The school board in North Dakota's most populous city reversed course Thursday on its decision to stop reciting the Pledge of Allegiance at its monthly meetings, following complaints from conservative lawmakers and an angry backlash from citizens around the country.
Seven of the nine members of the Fargo Board of Education, including four newcomers who took office in June, voted last week to cancel a previous board edict that was approved a couple of months before the election. The new board agreed with member Seth Holden, who said the pledge did not align with the district's diversity and inclusion code in part because the phrase "under God" does not include all faiths.
North Dakota Republican Gov. Doug Burgum earlier this week promoted new legislation that would require public schools and governing bodies to administer the pledge without mandating that people recite it. Republican state Rep. Pat Heinert, a retired county sheriff, is suggesting that sanctions be put in place for public boards and commissions that don't require the patriotic oath.
Angry emails and voicemails dominated Thursday's special meeting to reconsider the vote. Nyamal Dei, a refugee who fled war-torn Sudan, played a profanity-laced voicemail from a man who called her a slave, racist and Nazi. Several board members apologized to Dei, the lone Black member on the board, for taking the worst of the abuse.
Dei said reversing the decision would be giving in to hate. She paused for several seconds before casting the lone no vote to reinstate the pledge.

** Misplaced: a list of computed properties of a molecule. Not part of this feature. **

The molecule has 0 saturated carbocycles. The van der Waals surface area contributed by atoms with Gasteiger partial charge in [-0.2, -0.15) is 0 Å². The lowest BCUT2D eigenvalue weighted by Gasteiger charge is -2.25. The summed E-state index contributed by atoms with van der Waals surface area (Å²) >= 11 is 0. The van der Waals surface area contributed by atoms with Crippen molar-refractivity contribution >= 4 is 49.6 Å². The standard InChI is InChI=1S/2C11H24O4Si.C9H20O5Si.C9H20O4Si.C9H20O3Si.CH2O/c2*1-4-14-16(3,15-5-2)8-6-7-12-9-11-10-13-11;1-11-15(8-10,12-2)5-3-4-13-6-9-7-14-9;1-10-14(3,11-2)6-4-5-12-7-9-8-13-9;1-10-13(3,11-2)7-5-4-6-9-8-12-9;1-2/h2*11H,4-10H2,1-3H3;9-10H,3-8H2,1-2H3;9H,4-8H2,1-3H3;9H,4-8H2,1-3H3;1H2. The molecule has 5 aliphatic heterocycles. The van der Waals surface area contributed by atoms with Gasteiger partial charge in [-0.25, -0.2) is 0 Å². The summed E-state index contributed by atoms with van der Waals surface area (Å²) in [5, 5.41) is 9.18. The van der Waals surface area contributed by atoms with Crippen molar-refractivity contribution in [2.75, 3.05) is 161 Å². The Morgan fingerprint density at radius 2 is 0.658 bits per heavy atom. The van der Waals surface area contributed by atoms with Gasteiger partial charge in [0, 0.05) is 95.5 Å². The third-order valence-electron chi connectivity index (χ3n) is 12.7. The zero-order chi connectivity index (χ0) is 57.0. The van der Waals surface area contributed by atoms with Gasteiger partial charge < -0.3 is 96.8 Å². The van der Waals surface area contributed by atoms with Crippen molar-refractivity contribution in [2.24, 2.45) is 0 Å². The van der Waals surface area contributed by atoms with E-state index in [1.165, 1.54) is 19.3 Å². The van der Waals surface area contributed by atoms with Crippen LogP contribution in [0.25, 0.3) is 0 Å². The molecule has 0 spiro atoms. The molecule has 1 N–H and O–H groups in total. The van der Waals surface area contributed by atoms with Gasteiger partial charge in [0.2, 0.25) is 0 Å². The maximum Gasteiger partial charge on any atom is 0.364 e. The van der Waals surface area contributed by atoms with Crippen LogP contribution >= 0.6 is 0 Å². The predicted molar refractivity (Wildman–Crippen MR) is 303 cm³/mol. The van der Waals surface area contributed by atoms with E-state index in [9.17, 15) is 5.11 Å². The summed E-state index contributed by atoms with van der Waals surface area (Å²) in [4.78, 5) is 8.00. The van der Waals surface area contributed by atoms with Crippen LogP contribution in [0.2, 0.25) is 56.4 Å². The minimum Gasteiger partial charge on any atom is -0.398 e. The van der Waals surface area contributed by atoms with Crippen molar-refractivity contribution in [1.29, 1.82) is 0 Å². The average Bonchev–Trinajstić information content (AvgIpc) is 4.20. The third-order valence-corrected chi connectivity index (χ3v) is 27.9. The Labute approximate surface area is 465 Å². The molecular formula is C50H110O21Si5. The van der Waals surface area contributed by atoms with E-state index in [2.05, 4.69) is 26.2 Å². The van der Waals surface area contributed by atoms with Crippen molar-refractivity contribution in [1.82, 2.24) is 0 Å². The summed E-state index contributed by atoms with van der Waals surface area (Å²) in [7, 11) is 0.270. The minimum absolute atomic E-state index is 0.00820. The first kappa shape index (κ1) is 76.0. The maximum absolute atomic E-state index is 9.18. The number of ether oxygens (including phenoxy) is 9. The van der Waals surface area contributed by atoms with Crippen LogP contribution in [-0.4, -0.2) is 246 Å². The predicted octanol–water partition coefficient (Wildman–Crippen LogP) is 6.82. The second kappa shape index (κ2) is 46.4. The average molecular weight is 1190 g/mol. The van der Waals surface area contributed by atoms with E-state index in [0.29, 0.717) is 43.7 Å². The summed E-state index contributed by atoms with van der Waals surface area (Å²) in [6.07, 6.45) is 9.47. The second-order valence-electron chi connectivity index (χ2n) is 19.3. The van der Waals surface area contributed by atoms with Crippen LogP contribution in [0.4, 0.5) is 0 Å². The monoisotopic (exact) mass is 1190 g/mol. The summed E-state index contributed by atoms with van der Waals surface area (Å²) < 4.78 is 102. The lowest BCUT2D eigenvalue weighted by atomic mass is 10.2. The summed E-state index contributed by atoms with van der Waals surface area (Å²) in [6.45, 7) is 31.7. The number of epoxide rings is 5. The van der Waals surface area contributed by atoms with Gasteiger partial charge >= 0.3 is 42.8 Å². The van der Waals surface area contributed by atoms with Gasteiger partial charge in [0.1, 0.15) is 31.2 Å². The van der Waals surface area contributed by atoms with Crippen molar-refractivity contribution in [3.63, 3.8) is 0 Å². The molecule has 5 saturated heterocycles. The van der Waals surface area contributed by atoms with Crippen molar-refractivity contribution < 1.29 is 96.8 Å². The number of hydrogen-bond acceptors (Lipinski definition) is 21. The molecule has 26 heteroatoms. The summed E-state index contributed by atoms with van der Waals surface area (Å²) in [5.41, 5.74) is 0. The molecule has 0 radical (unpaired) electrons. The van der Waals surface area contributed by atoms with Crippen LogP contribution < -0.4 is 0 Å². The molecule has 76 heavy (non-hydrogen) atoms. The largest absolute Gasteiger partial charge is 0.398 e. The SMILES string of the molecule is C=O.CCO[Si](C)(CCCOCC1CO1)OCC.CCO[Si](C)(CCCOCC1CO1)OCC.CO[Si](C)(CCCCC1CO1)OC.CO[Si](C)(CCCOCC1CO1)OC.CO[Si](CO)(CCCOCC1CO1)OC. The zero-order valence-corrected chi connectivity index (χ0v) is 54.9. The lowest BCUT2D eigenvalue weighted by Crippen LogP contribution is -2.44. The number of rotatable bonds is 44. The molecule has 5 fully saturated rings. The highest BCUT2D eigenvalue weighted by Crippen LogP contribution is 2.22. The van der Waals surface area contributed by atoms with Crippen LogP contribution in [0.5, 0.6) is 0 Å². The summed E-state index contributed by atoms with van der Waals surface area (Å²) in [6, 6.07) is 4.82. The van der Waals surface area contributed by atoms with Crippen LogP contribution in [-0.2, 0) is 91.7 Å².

"We won't be rewarding our children or students in our district for acting in this way," Dei said. "But know that this moment will pass. Let's get back to the work that we are elected to do and that is to find a solution to our teacher shortages, mental health issues and academic achievement for our students."
City of Fargo spokesman Gregg Schildberger said police are investigating what he called a "handful" of reports related to perceived threats to at least three members of the board.
Board member Greg Clark said he broke down his angry messages and found that less than 20% came from Fargo. He acknowledged his vote to bring back the pledge was influenced by people he does not represent.
"But I hope you'll forgive me because I truly believe it is in the best interest of our schools to do so," Clark said. "The disruptions and the threats must end so that we can have a successful start to our school year."
Holden, who made the motion to cancel the pledge, said he struggled with his decision but was heartbroken over the abusive comments and worried about the image of the board.
"I'm also concerned about what might happen to this board in the future because we're going to have to probably be prepared to take more heat than we normally do for decisions that we make," he said, "because that there may be a perception of success."
Public comment was not allowed at the special meeting, attended by about two dozen citizens. A handful of them clapped after the vote. One of them, Vietnam veteran David Halcrow, apologized to Dei after the meeting.
"What was done to her ... those people need to be in the clink," said Halcrow. "It if were up to me, they would be in jail. There's no excuse for that kind of thing."
Additional reporting by The Associated Press.